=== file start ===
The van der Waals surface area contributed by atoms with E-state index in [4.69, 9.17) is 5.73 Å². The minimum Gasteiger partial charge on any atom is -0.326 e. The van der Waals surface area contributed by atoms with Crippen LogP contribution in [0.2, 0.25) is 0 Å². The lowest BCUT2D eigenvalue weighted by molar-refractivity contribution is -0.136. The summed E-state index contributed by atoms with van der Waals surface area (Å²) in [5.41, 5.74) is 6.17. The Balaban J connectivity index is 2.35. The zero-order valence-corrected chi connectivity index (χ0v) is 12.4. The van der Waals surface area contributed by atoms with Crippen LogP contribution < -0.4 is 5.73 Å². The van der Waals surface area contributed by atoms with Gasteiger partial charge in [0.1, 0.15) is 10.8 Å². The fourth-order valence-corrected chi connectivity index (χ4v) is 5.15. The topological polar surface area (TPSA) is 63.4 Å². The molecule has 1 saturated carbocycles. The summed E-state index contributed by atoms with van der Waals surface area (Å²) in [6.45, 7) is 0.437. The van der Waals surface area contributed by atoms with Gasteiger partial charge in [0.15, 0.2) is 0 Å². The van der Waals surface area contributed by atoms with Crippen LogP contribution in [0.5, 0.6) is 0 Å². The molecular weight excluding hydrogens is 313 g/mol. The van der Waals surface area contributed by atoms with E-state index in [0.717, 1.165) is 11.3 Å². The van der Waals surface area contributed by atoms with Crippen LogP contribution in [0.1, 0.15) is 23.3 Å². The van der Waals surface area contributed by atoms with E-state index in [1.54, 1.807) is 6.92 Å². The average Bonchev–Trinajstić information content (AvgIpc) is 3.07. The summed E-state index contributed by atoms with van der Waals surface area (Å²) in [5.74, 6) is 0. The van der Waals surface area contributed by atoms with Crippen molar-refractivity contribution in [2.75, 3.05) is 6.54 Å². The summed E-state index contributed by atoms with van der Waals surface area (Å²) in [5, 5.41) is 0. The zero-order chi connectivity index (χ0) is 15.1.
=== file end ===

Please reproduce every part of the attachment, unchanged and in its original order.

The van der Waals surface area contributed by atoms with E-state index in [4.69, 9.17) is 5.73 Å². The minimum Gasteiger partial charge on any atom is -0.326 e. The van der Waals surface area contributed by atoms with Crippen LogP contribution in [0.2, 0.25) is 0 Å². The lowest BCUT2D eigenvalue weighted by molar-refractivity contribution is -0.136. The summed E-state index contributed by atoms with van der Waals surface area (Å²) in [5.41, 5.74) is 6.17. The Balaban J connectivity index is 2.35. The zero-order valence-corrected chi connectivity index (χ0v) is 12.4. The van der Waals surface area contributed by atoms with Crippen LogP contribution < -0.4 is 5.73 Å². The van der Waals surface area contributed by atoms with Gasteiger partial charge in [0.1, 0.15) is 10.8 Å². The fourth-order valence-corrected chi connectivity index (χ4v) is 5.15. The topological polar surface area (TPSA) is 63.4 Å². The molecule has 1 saturated carbocycles. The summed E-state index contributed by atoms with van der Waals surface area (Å²) in [6.45, 7) is 0.437. The van der Waals surface area contributed by atoms with Gasteiger partial charge in [0.15, 0.2) is 0 Å². The van der Waals surface area contributed by atoms with Crippen LogP contribution in [0.5, 0.6) is 0 Å². The molecular weight excluding hydrogens is 313 g/mol. The van der Waals surface area contributed by atoms with E-state index in [0.717, 1.165) is 11.3 Å². The van der Waals surface area contributed by atoms with Crippen LogP contribution in [0.1, 0.15) is 23.3 Å². The van der Waals surface area contributed by atoms with E-state index in [1.54, 1.807) is 6.92 Å². The average Bonchev–Trinajstić information content (AvgIpc) is 3.07. The summed E-state index contributed by atoms with van der Waals surface area (Å²) in [5.74, 6) is 0. The van der Waals surface area contributed by atoms with Crippen molar-refractivity contribution in [2.75, 3.05) is 6.54 Å². The summed E-state index contributed by atoms with van der Waals surface area (Å²) in [5, 5.41) is 0. The zero-order chi connectivity index (χ0) is 15.1.